The Harvard Art Museums will be receiving a generous gift of about 300 works of Japanese art from the collection of Robert and Betsy Feinberg, the Harvard Crimson reports. The specialized collection focuses on works from the Edo period and had its humble beginnings with the purchase of a $2 poster in 1972. The gift is expected to reinforce the institution’s stature as a major center for the study of Japanese art.
“The Feinberg Collection consists of many remarkable paintings that embody surprising and unusual perspectives on the cultural history of Japan’s modern era,” Yukio Lippit, a professor at Harvard specializing in Japanese art history, said in a statement. “It will enable new course offerings at every level of the curriculum and help train future scholars and curators in the field of Japanese art. We feel incredibly fortunate.”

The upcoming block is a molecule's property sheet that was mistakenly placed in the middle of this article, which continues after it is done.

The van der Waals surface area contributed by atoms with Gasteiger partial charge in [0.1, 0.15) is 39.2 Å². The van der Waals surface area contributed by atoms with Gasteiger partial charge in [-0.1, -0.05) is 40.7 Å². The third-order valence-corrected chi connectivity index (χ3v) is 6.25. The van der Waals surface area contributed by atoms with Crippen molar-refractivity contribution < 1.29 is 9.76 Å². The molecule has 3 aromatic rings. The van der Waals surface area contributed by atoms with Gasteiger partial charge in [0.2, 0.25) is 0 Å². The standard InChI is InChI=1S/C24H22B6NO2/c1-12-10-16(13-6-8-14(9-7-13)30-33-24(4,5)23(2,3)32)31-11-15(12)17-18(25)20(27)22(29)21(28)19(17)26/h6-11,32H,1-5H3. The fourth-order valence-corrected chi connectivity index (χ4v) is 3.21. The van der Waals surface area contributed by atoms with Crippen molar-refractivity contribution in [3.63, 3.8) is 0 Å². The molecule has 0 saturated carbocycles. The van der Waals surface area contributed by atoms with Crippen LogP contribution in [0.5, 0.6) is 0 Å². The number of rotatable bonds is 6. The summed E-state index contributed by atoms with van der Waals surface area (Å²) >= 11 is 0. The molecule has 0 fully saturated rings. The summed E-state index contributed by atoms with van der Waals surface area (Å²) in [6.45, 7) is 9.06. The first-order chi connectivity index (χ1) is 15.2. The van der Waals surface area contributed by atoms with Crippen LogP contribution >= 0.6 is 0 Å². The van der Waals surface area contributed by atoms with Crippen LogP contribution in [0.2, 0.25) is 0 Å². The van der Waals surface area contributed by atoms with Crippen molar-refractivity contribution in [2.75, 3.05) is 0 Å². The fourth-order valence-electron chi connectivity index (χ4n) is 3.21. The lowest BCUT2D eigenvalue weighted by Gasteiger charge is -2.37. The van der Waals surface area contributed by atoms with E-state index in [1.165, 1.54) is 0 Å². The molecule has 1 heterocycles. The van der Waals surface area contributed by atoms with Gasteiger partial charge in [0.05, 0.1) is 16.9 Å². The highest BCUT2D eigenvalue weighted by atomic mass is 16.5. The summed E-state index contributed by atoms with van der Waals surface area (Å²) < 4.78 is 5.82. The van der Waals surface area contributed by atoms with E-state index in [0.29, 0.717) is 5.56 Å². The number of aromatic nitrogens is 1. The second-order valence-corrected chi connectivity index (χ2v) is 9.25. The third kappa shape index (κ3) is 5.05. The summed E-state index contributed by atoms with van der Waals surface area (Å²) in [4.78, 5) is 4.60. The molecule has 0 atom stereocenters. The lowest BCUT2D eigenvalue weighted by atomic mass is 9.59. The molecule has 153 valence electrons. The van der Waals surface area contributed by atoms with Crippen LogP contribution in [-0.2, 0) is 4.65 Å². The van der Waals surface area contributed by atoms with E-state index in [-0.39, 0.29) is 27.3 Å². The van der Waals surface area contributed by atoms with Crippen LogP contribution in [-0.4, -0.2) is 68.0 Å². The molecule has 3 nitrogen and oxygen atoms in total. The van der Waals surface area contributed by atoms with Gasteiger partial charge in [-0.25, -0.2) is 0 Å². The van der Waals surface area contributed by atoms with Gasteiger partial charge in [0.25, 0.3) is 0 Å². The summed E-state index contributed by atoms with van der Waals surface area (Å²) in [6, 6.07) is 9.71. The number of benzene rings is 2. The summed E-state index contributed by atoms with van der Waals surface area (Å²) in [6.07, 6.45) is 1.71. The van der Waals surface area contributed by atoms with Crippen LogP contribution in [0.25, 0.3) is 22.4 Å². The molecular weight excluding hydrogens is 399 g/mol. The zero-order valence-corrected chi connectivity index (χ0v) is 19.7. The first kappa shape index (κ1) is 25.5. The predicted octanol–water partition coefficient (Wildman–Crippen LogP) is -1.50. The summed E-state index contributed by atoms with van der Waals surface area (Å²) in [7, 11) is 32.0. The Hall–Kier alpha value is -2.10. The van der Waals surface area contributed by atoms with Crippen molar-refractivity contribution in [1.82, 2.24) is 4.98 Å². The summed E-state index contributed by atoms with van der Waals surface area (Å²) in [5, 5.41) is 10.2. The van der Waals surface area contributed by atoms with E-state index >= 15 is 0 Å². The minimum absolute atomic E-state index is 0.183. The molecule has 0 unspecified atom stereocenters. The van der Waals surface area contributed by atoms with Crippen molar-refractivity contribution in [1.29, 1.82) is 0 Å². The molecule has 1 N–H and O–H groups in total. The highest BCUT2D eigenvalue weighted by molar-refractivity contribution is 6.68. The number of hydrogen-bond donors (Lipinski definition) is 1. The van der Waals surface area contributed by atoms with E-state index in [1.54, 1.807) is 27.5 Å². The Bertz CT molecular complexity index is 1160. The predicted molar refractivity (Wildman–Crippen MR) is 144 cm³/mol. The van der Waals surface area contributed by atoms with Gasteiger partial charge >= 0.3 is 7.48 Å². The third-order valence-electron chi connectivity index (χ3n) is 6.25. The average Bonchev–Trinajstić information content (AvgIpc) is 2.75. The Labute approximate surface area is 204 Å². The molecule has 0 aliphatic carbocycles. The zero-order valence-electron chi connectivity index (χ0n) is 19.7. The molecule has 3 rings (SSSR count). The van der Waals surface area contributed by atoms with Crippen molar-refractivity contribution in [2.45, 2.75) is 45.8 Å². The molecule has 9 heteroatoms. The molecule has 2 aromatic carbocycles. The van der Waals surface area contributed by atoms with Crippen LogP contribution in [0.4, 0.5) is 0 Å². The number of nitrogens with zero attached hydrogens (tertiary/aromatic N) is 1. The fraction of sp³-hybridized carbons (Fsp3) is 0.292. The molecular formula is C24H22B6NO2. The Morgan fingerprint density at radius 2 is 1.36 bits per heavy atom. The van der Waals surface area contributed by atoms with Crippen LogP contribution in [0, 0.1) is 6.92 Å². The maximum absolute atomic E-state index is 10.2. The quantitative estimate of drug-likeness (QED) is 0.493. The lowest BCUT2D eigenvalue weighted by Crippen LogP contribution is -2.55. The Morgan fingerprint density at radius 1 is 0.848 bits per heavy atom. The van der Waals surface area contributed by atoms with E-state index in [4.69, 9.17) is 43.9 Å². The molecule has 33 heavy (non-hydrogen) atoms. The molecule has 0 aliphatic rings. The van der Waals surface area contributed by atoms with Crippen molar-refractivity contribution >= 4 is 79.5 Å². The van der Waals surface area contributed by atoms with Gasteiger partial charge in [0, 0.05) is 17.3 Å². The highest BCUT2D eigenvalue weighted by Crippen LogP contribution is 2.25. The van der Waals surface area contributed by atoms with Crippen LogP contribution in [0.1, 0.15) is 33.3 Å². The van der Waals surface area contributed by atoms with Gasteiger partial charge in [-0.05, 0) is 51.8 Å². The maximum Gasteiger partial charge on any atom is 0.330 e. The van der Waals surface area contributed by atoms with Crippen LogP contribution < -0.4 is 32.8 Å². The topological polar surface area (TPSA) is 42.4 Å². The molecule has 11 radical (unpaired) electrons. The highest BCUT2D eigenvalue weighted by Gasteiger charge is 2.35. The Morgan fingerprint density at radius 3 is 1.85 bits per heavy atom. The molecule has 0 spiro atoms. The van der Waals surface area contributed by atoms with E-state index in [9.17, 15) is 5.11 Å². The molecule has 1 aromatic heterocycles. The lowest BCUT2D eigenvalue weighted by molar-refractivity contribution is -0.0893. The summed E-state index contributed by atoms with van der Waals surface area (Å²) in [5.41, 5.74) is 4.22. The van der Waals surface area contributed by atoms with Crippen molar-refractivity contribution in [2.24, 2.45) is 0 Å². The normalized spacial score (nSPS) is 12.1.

Nearly 100 pieces of the collection are currently touring museums in Japan as part of a show entitled “The Flowering of the Edo Period Painting: Japanese Masterpieces from the Feinberg Collection.” That exhibition will make its way to the Metropolitan Museum in February 2014. A smaller exhibition is currently on display in the Tottori Prefectural Museum in Japan.
When the expanded and renovated facilities of the Harvard Art Museum reopen in fall 2014, a selection of pieces from the Feinberg collection will be on display, and the rest will be received in installments over the next few years. Additionally, the Feinbergs will also be funding one of the five spaces of the institution’s new Art Study Center, providing access to pieces from the Arthur M. Sackler Museum, which will also reopen in the fall of 2014.
— Meredith Caraher
(Photo: Junius Beebe © President and Fellows of Harvard College.)